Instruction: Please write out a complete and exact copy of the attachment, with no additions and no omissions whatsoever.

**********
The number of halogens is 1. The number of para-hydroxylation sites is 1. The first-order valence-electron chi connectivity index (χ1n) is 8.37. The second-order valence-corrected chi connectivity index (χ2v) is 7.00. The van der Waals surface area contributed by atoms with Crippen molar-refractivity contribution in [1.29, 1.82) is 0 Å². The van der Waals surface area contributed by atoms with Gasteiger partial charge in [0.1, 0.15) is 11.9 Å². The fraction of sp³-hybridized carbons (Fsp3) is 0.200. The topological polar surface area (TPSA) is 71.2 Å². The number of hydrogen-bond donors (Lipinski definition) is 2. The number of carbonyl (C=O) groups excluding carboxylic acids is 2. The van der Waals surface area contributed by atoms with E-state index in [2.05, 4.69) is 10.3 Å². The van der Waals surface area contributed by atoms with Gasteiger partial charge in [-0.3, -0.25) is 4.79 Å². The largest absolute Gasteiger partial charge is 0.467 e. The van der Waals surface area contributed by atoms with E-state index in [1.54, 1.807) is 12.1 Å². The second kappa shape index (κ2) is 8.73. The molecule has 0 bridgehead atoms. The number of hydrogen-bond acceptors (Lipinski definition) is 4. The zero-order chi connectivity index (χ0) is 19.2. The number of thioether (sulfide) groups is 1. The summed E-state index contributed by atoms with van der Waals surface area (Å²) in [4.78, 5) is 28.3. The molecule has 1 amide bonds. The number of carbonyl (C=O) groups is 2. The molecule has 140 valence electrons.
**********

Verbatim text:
The number of halogens is 1. The number of para-hydroxylation sites is 1. The first-order valence-electron chi connectivity index (χ1n) is 8.37. The second-order valence-corrected chi connectivity index (χ2v) is 7.00. The van der Waals surface area contributed by atoms with Crippen molar-refractivity contribution in [1.29, 1.82) is 0 Å². The van der Waals surface area contributed by atoms with Gasteiger partial charge in [0.1, 0.15) is 11.9 Å². The fraction of sp³-hybridized carbons (Fsp3) is 0.200. The topological polar surface area (TPSA) is 71.2 Å². The number of hydrogen-bond donors (Lipinski definition) is 2. The number of carbonyl (C=O) groups excluding carboxylic acids is 2. The van der Waals surface area contributed by atoms with E-state index in [2.05, 4.69) is 10.3 Å². The van der Waals surface area contributed by atoms with Gasteiger partial charge in [-0.3, -0.25) is 4.79 Å². The largest absolute Gasteiger partial charge is 0.467 e. The van der Waals surface area contributed by atoms with E-state index in [1.54, 1.807) is 12.1 Å². The second kappa shape index (κ2) is 8.73. The molecule has 0 bridgehead atoms. The number of hydrogen-bond acceptors (Lipinski definition) is 4. The zero-order chi connectivity index (χ0) is 19.2. The number of thioether (sulfide) groups is 1. The summed E-state index contributed by atoms with van der Waals surface area (Å²) in [4.78, 5) is 28.3. The molecule has 1 amide bonds. The number of carbonyl (C=O) groups is 2. The molecule has 140 valence electrons.